Euro trading

The launch of a digital euro is shaping up to be a damp squib amid expectations that the new digital currency will face limited uptake, says S&P Global Ratings in a new report.

Last November the European Central Bank (ECB) announced it had entered a new phase in the digital currency’s development, with the possibility of a digital euro being launched as an alternative to traditional physical currency in the next several years.

This poses a couple of key risks to traditional financial institutions, S&P said, such as reduced revenues from card issuance and payment processing, and declining deposits as savers switch to the new digital alternative.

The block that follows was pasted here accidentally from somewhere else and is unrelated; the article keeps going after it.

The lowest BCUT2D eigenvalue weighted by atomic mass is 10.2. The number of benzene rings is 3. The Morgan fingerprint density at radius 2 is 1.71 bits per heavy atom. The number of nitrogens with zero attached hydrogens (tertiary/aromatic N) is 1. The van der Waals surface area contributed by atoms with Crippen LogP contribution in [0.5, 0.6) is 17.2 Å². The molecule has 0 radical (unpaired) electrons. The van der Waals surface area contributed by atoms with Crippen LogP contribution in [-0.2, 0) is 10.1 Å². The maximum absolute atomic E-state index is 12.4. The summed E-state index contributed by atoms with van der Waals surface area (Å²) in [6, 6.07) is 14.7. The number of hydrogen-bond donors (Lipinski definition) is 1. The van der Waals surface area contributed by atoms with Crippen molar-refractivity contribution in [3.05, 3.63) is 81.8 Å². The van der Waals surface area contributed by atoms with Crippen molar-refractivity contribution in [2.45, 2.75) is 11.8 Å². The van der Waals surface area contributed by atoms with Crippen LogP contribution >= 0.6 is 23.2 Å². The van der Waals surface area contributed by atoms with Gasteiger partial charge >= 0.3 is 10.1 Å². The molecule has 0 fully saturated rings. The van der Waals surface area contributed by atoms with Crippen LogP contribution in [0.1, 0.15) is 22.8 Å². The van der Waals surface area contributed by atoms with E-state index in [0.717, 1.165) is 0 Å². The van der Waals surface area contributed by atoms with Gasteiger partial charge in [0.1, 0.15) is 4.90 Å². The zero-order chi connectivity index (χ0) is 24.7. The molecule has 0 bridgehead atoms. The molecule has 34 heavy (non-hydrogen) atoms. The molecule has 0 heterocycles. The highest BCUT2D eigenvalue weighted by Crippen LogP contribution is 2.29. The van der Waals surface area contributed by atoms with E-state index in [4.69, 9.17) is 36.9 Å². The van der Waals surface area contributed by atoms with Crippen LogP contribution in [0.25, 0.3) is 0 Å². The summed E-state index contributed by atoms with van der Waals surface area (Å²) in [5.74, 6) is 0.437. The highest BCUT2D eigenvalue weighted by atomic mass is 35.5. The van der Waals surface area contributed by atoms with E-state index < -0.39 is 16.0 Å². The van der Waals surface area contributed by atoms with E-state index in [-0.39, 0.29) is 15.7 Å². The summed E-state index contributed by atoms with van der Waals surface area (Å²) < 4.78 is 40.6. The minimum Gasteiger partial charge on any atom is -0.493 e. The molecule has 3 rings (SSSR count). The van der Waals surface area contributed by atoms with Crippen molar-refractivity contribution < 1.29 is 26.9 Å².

However, the rating agency said, “We think the digital euro offers few benefits over traditional deposits and expect initially weak uptake.”

Between its belief that a digital currency will have limited appeal and the market’s expectations that digital euros will initially be restricted to €3,000 per person, S&P said outflows of traditional bank deposits will be low.

It estimates that between 0.5% and 2.0% of total overnight bank deposits could be shifted to a digital euro if and when it becomes a reality.

A final decision on the launch of a digital euro won’t come until legislation has been finalized, and that is not expected until late 2025, S&P said.

“Until then, eurozone financial providers face an uncertain wait,” it noted.